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CH 410 Summer 2009 Joe Musgrave and Ted Walker

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1 CH 410 Summer 2009 Joe Musgrave and Ted Walker

2 Wind is a form of Solar energy Wind is caused by the uneven heating of the earth’s surface and rotation of the Earth Wind Turbines convert the kinetic energy in the wind to mechanical power A generator can convert the mechanical power into electricity

3 How it works cont.  A wind turbine works the opposite of a fan  The wind turns the blades, which spin a shaft,  Which connects to a generator and makes electricity.

4 The Parts  Anemometer  - measures the wind speed  Blades  - most turbines have 2 or 3. Wind blowing  over the blades causes the blades to lift and  rotate  Brake  - A disc brake can be used to stop the  rotor in emergencies

5 The Parts  Controller  -The controller starts up the machine at wind speeds of about 8 to 16 miles per hour (mph) and shuts off the machine at about 55 mph. Turbines do not operate at wind speeds above about 55 mph because they might be damaged by the high winds.  Gear box  Gears connect the low-speed shaft to the high- speed shaft and increase the rotational speeds from about 30 to 60 rotations per minute (rpm) to about 1000 to 1800 rpm, the rotational speed required by most generators to produce electricity. The gear box is a costly (and heavy) part of the wind turbine and engineers are exploring "direct-drive" generators that operate at lower rotational speeds and don't need gear  boxes.

6 The Parts  Generator  - Usually an off-the-shelf induction generator that produces 60-cycle AC electricity. Gear box  Low-speed shaft  - The rotor turns the low-speed shaft at about 30 to 60 rotations per minute.  Nacelle  - The nacelle sits atop the tower and contains the gear box, low- and high- speed shafts, generator, controller, and brake. Some nacelles are large enough for a helicopter to land on.

7 The Parts  Pitch  -Blades are turned, or pitched, out of the wind to control the rotor speed and keep the rotor from turning in winds that are too high or too low to produce electricity.  Rotor  - The blades and the hub together are called the rotor.  Tower  - Towers are made from tubular steel (shown here), concrete, or steel lattice. Because wind speed increases with height, taller towers enable turbines to capture more energy and generate more electricity. .

8 The Parts  Wind direction  This is an "upwind" turbine, so-called because it operates facing into the wind. Other turbines are designed to run "downwind," facing away from the wind  Wind vane:  Measures wind direction and communicates with the yaw drive to orient the turbine properly with respect to the wind.  Yaw drive:  Upwind turbines face into the wind; the yaw drive is used to keep the rotor facing into the wind as the wind direction changes. Downwind turbines don't require a yaw drive, the wind blows the rotor downwind.  Yaw motor:  Powers the yaw drive.

9  Developments and investments in wind energy  High Altitude Wind – Hotspots 4 miles high  D.I.Y. Wind Power

10  The British Wind Energy Association predicts wind to overtake nuclear in U.K. in the next decade.  9 GW of electricity from offshore wind farms by 2015 in U.K.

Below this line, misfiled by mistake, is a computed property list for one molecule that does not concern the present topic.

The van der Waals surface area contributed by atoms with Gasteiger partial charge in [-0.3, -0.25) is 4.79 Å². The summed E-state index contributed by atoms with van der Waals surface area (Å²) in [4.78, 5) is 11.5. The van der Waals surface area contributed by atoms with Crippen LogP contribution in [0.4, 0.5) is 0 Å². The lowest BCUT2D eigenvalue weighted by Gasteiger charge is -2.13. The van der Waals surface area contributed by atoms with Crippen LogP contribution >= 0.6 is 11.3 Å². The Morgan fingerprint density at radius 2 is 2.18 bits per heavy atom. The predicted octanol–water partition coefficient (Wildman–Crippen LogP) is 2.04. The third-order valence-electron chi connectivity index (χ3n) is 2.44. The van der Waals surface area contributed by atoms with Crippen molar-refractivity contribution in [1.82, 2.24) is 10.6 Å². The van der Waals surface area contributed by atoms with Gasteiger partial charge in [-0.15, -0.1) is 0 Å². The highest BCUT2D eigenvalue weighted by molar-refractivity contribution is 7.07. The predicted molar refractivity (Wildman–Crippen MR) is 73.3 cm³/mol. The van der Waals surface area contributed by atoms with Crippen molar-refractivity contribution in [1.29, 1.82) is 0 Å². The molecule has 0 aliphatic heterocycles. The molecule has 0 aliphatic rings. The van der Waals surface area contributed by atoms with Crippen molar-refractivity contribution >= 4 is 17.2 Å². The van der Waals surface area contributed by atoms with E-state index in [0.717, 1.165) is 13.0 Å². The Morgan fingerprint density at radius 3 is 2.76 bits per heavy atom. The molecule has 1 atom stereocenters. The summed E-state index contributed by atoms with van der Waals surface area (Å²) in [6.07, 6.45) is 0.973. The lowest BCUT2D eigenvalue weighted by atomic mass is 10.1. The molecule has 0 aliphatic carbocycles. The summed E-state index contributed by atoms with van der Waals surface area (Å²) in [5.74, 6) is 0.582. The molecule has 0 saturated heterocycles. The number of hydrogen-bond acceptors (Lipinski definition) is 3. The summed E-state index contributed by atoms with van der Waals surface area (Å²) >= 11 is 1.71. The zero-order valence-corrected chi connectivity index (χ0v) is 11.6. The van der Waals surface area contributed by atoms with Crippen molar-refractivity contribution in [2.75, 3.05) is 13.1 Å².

11  China expects wind output to exceed nuclear by 2020.  Currently has 12 GW of capacity. Plans to increase capacity by 20% per year.  Has targeted goal of 100 GW from wind by 2020.

12  In 2008, a 27 GW increase in wind capacity was achieved moving total global wind capacity above 120 GW.  U.S. and China account for over 50% of 2008 growth with additional 8 GW and 6 GW of new capacity.

13 Electricity generated from wind has increased from 0.1% in 1997 to 1.5% in 2008.


15 The amount of power a wind turbine can generate is expressed by the function: Wind Power Density = ½ pV 3 p = wind density V = wind speed (The wind blows faster = more power even though air is less dense higher up)  Each hemisphere has 2 jet streams – the polar jet stream and the sub-tropical jet stream The jet streams provide consistent, strong and abundant winds Energy available in the jet stream is roughly 100 times the global demand

16  Flying Electric Generators  Kite Generators

17  Designed to be High Altitude ~ 6 miles closer to the jet stream  2 to 4 rotors, used for both lift and power generation, mounted to a lightweight airframe  Would need to be tethered to ground for power collection and control.

18  Power is generated as the kite is pulled and released.  Tethered to a ground based generator.  Additional power can be obtained by capturing the rotational forces of the kite as well

19  Again, kites are tethered to a land based generator, pulled and released resulting in energy gain.  Rotational energy is captured by carousel turned by kites.  Kite generators are designed to operate about ½ mile high.

20  Using wind data from 1979 – 2006, wind hotspots have been found ~ 6 miles high over Tokyo, Seoul, New York City and Sydney  To date, there has been no long term testing or prototype to provide information on cost and/or power generated.  Sky Windpower Corp. and KiteGen are developing the technologies. X = Wind Power Density (kW/m 2) (0-20) Y= Elevation in km above ground (0-12)

21 William Kamkwamba – built his family a wind generator from old bicycles and other spare parts at the age of 15. Links to design, plan and build your own wind generator. Hugh Piggiott has compiled an extraordinary amount of useful information if you plan to build your own wind generator.

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